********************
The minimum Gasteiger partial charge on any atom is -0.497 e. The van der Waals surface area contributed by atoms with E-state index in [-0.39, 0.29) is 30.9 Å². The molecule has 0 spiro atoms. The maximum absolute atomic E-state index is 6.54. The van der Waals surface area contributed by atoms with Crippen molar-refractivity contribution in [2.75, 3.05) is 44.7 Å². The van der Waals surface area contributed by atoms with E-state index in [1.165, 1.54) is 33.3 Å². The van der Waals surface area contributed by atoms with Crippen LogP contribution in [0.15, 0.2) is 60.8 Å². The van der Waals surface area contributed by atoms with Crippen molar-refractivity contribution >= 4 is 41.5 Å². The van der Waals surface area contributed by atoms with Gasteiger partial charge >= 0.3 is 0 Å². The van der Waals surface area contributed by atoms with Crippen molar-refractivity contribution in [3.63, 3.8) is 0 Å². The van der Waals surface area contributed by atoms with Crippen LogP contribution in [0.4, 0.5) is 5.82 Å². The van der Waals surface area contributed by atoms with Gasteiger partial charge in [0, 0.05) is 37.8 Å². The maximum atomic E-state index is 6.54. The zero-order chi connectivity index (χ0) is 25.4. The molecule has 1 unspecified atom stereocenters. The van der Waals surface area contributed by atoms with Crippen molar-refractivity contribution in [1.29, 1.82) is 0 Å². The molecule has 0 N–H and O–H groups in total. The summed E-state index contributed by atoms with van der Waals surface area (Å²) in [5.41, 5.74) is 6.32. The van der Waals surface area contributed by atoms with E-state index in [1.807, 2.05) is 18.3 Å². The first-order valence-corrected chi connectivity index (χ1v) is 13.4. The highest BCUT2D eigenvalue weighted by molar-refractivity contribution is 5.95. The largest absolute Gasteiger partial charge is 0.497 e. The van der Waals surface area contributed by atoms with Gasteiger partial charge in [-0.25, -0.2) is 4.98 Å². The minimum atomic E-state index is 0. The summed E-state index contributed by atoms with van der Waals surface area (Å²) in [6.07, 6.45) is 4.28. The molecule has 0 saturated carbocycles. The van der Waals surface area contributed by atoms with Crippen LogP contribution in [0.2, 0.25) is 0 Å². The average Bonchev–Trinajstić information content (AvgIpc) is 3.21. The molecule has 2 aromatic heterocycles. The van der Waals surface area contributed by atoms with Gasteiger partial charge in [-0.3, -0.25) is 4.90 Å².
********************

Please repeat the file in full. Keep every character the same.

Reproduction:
The minimum Gasteiger partial charge on any atom is -0.497 e. The van der Waals surface area contributed by atoms with E-state index in [-0.39, 0.29) is 30.9 Å². The molecule has 0 spiro atoms. The maximum absolute atomic E-state index is 6.54. The van der Waals surface area contributed by atoms with Crippen molar-refractivity contribution in [2.75, 3.05) is 44.7 Å². The van der Waals surface area contributed by atoms with E-state index in [1.165, 1.54) is 33.3 Å². The van der Waals surface area contributed by atoms with Crippen LogP contribution in [0.15, 0.2) is 60.8 Å². The van der Waals surface area contributed by atoms with Crippen molar-refractivity contribution >= 4 is 41.5 Å². The van der Waals surface area contributed by atoms with Gasteiger partial charge >= 0.3 is 0 Å². The van der Waals surface area contributed by atoms with Crippen molar-refractivity contribution in [3.63, 3.8) is 0 Å². The van der Waals surface area contributed by atoms with Crippen LogP contribution in [0.4, 0.5) is 5.82 Å². The van der Waals surface area contributed by atoms with Gasteiger partial charge in [0, 0.05) is 37.8 Å². The maximum atomic E-state index is 6.54. The zero-order chi connectivity index (χ0) is 25.4. The molecule has 1 unspecified atom stereocenters. The van der Waals surface area contributed by atoms with Crippen molar-refractivity contribution in [1.29, 1.82) is 0 Å². The molecule has 0 N–H and O–H groups in total. The summed E-state index contributed by atoms with van der Waals surface area (Å²) in [5.41, 5.74) is 6.32. The van der Waals surface area contributed by atoms with E-state index in [1.807, 2.05) is 18.3 Å². The first-order valence-corrected chi connectivity index (χ1v) is 13.4. The highest BCUT2D eigenvalue weighted by molar-refractivity contribution is 5.95. The largest absolute Gasteiger partial charge is 0.497 e. The van der Waals surface area contributed by atoms with Gasteiger partial charge in [-0.25, -0.2) is 4.98 Å². The minimum atomic E-state index is 0. The summed E-state index contributed by atoms with van der Waals surface area (Å²) in [6.07, 6.45) is 4.28. The molecule has 0 saturated carbocycles. The van der Waals surface area contributed by atoms with Crippen LogP contribution in [0.2, 0.25) is 0 Å². The average Bonchev–Trinajstić information content (AvgIpc) is 3.21. The molecule has 2 aromatic heterocycles. The van der Waals surface area contributed by atoms with Gasteiger partial charge in [-0.3, -0.25) is 4.90 Å².